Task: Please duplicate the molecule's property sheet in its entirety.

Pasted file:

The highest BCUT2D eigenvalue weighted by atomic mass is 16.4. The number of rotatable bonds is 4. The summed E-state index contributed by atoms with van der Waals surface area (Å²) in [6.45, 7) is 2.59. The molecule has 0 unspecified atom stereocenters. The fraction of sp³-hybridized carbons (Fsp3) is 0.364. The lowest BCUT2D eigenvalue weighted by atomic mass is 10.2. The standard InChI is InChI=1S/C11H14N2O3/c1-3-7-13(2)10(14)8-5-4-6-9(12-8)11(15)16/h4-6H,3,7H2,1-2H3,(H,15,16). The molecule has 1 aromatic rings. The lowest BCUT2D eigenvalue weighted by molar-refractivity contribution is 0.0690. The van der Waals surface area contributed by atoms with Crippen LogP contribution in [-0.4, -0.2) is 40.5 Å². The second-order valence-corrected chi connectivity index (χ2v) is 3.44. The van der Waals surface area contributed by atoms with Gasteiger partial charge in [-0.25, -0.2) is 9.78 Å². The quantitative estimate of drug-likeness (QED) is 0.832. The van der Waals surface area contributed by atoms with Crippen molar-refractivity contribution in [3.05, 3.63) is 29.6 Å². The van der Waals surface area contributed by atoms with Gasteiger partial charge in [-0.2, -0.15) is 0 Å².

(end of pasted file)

The highest BCUT2D eigenvalue weighted by atomic mass is 16.4. The number of rotatable bonds is 4. The summed E-state index contributed by atoms with van der Waals surface area (Å²) in [6.45, 7) is 2.59. The molecule has 0 unspecified atom stereocenters. The fraction of sp³-hybridized carbons (Fsp3) is 0.364. The lowest BCUT2D eigenvalue weighted by atomic mass is 10.2. The standard InChI is InChI=1S/C11H14N2O3/c1-3-7-13(2)10(14)8-5-4-6-9(12-8)11(15)16/h4-6H,3,7H2,1-2H3,(H,15,16). The molecule has 1 aromatic rings. The lowest BCUT2D eigenvalue weighted by molar-refractivity contribution is 0.0690. The van der Waals surface area contributed by atoms with Crippen LogP contribution in [-0.4, -0.2) is 40.5 Å². The second-order valence-corrected chi connectivity index (χ2v) is 3.44. The van der Waals surface area contributed by atoms with Gasteiger partial charge in [-0.25, -0.2) is 9.78 Å². The quantitative estimate of drug-likeness (QED) is 0.832. The van der Waals surface area contributed by atoms with Crippen molar-refractivity contribution in [3.05, 3.63) is 29.6 Å². The van der Waals surface area contributed by atoms with Gasteiger partial charge in [-0.2, -0.15) is 0 Å².